The newly proposed legislation is also far more conservative than the Proposition 2 proposal. It does not allow for home cultivation, it legalizes fewer marijuana retail outlets and has a shorter list of qualifying medical conditions.

That said, the bill offers guarantees that the ballot initiative process does not, according to Schweich, of MPP.

Should the bill have passed, it was likely to have been gutted by state lawmakers, who—unlike in some other states—have the ability to unilaterally amend initiatives approved by voters.

“In Utah, a statutory ballot initiative can be amended or even repealed by a simple majority in the Legislature,” Schweich pointed out in a press release issued Thursday. “If Proposition 2 passed without any agreement on next steps, patients may have been left waiting years to access legal medical cannabis. This compromise eliminates that uncertainty and ensures legislative leaders are committed to making the law work.”

“This campaign was never about notching up another election victory,” Schweich said. “Our goal was simply to help medical cannabis patients in Utah who are being treated like criminals as they seek to alleviate their suffering. With this compromise, we have achieved that goal.”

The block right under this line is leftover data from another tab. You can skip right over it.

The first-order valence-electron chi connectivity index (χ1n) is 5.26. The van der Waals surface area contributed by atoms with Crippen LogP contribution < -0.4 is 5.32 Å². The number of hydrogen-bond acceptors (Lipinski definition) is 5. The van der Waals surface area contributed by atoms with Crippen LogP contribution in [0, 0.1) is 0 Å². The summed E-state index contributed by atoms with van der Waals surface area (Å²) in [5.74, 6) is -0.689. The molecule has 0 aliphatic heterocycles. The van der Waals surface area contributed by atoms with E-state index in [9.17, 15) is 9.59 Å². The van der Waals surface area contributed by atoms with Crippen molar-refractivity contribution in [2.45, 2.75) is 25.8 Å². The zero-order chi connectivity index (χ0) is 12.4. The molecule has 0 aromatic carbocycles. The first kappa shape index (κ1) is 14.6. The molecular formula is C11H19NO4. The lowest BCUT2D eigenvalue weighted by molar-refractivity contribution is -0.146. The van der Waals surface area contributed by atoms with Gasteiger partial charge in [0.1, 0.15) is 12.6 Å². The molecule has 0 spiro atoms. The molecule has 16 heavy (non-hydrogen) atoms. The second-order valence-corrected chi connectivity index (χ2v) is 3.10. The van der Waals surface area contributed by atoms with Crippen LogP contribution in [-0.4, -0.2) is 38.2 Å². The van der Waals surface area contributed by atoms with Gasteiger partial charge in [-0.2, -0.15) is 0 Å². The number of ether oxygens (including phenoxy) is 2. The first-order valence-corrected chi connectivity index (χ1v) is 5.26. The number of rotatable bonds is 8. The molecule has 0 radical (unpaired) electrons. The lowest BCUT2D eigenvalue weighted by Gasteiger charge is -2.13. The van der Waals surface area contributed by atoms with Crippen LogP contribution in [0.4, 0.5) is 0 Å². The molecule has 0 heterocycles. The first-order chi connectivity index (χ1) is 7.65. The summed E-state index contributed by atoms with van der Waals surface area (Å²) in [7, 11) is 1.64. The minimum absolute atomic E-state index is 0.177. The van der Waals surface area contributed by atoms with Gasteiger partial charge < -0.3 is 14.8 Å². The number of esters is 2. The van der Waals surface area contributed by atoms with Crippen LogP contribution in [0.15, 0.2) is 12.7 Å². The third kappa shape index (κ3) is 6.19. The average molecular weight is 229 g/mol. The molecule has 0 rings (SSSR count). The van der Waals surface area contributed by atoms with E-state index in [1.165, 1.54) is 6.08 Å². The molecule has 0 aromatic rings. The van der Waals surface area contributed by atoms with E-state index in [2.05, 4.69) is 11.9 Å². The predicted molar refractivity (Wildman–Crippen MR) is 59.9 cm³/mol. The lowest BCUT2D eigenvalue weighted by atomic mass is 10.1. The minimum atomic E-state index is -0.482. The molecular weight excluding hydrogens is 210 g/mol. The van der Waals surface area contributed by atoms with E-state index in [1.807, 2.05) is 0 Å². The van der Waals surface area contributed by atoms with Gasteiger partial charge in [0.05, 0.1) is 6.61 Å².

Voters In Seven States Will See These Marijuana Questions On Election Day

Marijuana Moment is made possible with support from readers. If you rely on our cannabis advocacy journalism to stay informed, please consider a monthly Patreon pledge.

Chris Roberts is a reporter and writer based in San Francisco. He has covered the cannabis industry since 2009, with bylines in the Guardian, Deadspin, Leafly News, The Observer, The Verge, Curbed, Cannabis Now, SF Weekly and others.

Politics

GOP Senator Reveals What Trump Said About Jeff Sessions’s Anti-Marijuana Moves

Published

on

President Donald Trump immediately rebuked then-Attorney General Jeff Sessions on the day that he rescinded Justice Department guidance on federal marijuana enforcement priorities, Sen. Cory Gardner (R-CO) revealed during an interview on the Cannabis Economy podcast earlier this month.

Following a meeting on trade and tariffs in the Oval Office, Gardner pulled Trump aside to express his opposition to the rescission of the Obama-era cannabis document known as the Cole Memo. But before he could finish his sentence, the president interrupted to say “we need undo this” and “[Sessions] needs to stop this.”

“It was very clear to me at that point that there was a disagreement between the president and the attorney general on this,” Gardner said. Trump also said, “I don’t like this, this isn’t something I support,” but that it was too late to reverse the decision.

“This sounds like something my grandpa said in the 1950s,” was an exact phrase the president used, per Gardner’s recollection.

“At that point I realized that there was an ally in the president on this.”

In response to Sessions’s decision, Gardner started blocking Justice Department nominees until he received assurances that the federal government would not take enforcement action against legal cannabis businesses operating in compliance with state laws. That blockage prompted a subsequent phone call with the president, who said there was one nominee in particular he wanted to confirm.

Listen to Gardner’s interview with the Cannabis Economy podcast below: